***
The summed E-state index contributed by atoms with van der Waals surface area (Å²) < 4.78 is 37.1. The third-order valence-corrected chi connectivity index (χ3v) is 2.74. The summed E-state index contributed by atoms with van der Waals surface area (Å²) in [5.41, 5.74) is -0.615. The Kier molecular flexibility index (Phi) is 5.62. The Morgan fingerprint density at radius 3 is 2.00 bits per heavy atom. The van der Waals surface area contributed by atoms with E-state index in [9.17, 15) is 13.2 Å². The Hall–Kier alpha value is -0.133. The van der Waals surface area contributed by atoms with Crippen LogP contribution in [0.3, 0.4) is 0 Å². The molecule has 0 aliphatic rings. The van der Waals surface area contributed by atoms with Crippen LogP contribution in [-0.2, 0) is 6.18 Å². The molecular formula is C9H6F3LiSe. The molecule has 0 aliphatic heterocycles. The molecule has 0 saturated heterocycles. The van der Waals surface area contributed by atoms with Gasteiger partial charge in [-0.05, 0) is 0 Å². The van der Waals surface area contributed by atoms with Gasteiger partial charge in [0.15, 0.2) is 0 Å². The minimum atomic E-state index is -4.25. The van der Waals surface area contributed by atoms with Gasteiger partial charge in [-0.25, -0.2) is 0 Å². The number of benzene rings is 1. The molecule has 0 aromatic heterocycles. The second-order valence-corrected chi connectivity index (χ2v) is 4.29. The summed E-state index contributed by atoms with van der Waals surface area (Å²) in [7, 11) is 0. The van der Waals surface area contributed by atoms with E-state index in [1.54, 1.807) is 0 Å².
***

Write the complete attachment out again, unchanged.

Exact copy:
The summed E-state index contributed by atoms with van der Waals surface area (Å²) < 4.78 is 37.1. The third-order valence-corrected chi connectivity index (χ3v) is 2.74. The summed E-state index contributed by atoms with van der Waals surface area (Å²) in [5.41, 5.74) is -0.615. The Kier molecular flexibility index (Phi) is 5.62. The Morgan fingerprint density at radius 3 is 2.00 bits per heavy atom. The van der Waals surface area contributed by atoms with E-state index in [9.17, 15) is 13.2 Å². The Hall–Kier alpha value is -0.133. The van der Waals surface area contributed by atoms with Crippen LogP contribution in [0.3, 0.4) is 0 Å². The molecule has 0 aliphatic rings. The van der Waals surface area contributed by atoms with Crippen LogP contribution in [-0.2, 0) is 6.18 Å². The molecular formula is C9H6F3LiSe. The molecule has 0 aliphatic heterocycles. The molecule has 0 saturated heterocycles. The van der Waals surface area contributed by atoms with Gasteiger partial charge in [-0.05, 0) is 0 Å². The van der Waals surface area contributed by atoms with Gasteiger partial charge in [0.15, 0.2) is 0 Å². The minimum atomic E-state index is -4.25. The van der Waals surface area contributed by atoms with Gasteiger partial charge in [-0.25, -0.2) is 0 Å². The number of benzene rings is 1. The molecule has 0 aromatic heterocycles. The second-order valence-corrected chi connectivity index (χ2v) is 4.29. The summed E-state index contributed by atoms with van der Waals surface area (Å²) in [7, 11) is 0. The van der Waals surface area contributed by atoms with E-state index in [1.54, 1.807) is 0 Å².